Here's a couple of links about my Uncle Armand:, and A couple of years ago a well done, and well deserved, documentary was made about his life and his work. Typically documentaries are not made in honor of good, decent people like Aunt Betty. We must remember them all on our own.


Wednesday, November 5, 2008


A story about the tree in my photograph: That tree is on an island in the middle of Long Lake (near Traverse City, MI), a place that I have visited every year, except for three, since I was six years old. Unfortunately, the name of the lake is so common that it belies the wonder of the place. Anyway, when I was about 16 some girlfriends and I camped on the island. During the night a tremendous northern Michigan storm blew up and we were stranded. The wind tugged at our tents and almost blew them over. The fire, which was out when we went to sleep, started up ferociously due to the wind. As we camped under the trees, the lightning flashed jaggedly for hours. The noise from the thunder shook the ground. The rain pounded on us relentlessly. As I remember, we were terrified, excited, energized, and exhausted. Finally, at the end of it we loaded our sopping wet gear into our metal rowboat and putt-putted home, through large white capping waves, with the six horsepower Evinrude. What a scraggly bunch we were.

The kicker: When my girlfriend, Joanne, saw the green tree with the hot pink background in the post from the other day she wrote to me and said, "as soon as I saw the picture of the tree I knew where it was from." So, even in its altered form, that tree is special and recognizable to more people in the world than just me.

My moral to the story: Open your eyes. Look around you and actually see. You'll have images that trigger great memories for the rest of your life!


Sunday, November 2, 2008

Altered Sisters and the Book Art Exhibition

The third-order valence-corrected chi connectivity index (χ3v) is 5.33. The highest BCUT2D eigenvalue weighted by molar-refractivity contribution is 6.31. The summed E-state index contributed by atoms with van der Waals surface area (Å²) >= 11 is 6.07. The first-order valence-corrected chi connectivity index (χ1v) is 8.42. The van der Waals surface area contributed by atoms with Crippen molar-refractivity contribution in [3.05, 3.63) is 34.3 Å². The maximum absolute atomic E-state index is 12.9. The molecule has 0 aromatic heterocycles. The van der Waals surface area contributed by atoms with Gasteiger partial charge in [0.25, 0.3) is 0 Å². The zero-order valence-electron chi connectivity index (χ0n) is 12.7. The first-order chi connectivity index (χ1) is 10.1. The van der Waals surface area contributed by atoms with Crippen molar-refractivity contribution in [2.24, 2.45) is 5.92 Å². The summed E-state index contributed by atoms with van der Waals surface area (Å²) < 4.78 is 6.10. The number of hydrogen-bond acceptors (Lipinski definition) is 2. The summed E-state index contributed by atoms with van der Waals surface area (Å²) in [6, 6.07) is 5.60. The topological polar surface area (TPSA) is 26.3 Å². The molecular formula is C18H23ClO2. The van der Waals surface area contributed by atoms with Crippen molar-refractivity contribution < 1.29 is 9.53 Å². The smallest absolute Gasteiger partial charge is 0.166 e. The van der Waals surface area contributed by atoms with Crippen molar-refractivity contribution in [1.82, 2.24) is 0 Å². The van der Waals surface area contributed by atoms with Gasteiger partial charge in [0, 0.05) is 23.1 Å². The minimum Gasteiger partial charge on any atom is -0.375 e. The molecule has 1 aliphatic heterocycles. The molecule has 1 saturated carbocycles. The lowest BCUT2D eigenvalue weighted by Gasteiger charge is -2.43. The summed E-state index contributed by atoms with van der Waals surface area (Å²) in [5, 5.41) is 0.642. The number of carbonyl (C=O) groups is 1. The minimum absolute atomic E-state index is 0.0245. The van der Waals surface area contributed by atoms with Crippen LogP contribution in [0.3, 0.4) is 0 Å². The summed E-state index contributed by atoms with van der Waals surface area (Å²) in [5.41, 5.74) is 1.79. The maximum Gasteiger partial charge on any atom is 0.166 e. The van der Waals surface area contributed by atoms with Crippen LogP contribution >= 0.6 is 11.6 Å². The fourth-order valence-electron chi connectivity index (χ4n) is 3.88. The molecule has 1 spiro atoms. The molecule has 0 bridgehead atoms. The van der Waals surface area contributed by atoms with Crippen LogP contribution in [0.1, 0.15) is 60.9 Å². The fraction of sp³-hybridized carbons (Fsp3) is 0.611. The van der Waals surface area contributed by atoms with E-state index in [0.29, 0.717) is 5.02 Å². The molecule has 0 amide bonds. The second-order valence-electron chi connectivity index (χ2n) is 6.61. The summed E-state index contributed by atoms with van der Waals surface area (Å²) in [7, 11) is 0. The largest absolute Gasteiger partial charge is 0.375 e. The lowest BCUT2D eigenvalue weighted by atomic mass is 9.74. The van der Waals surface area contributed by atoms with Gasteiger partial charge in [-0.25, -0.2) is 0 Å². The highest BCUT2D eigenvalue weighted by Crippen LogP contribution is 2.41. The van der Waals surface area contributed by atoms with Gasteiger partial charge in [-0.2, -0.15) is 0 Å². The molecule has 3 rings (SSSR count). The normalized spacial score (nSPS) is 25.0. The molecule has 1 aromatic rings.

I belong to a fun group of artists that meets every month to share ideas and occasionally work on collaborative pieces. Named the Altered Sisters, we started about five years ago as an altered book group. We've since moved on to other things but still go back to our origins once in a while and work on books.

In December one of our local libraries will be hosting a Book Arts exhibition and we were invited to participate. We decided to take apart a child's board book and then reassemble the book with jump rings or wire to create a wall hanging. The title of our "book" will be Four Letter Words. I finished my page, TREE, today. The photograph I used is a tree on an island in the middle of Long Lake (near Interlochen), MI. It is my most favorite place in the world and I think of this spot often.

In the morning I will see all the Sisters, and each of their pages, at our monthly gathering. We'll then assemble the entire piece. I'm anxious to see everyone elses work as it is always a blast to see the ideas everyone came up with.

My page uses photograph altering techniques found in a great book by Karen Michel. The book is called The Complete Guide to Altered Imagery: Mixed Media Techniques for Collage, Altered Books, Artist Journals and More. I've had the book for years, looked through it frequently, but never put the techniques to use. Now that I have, I'm sure I'll be doing more of it.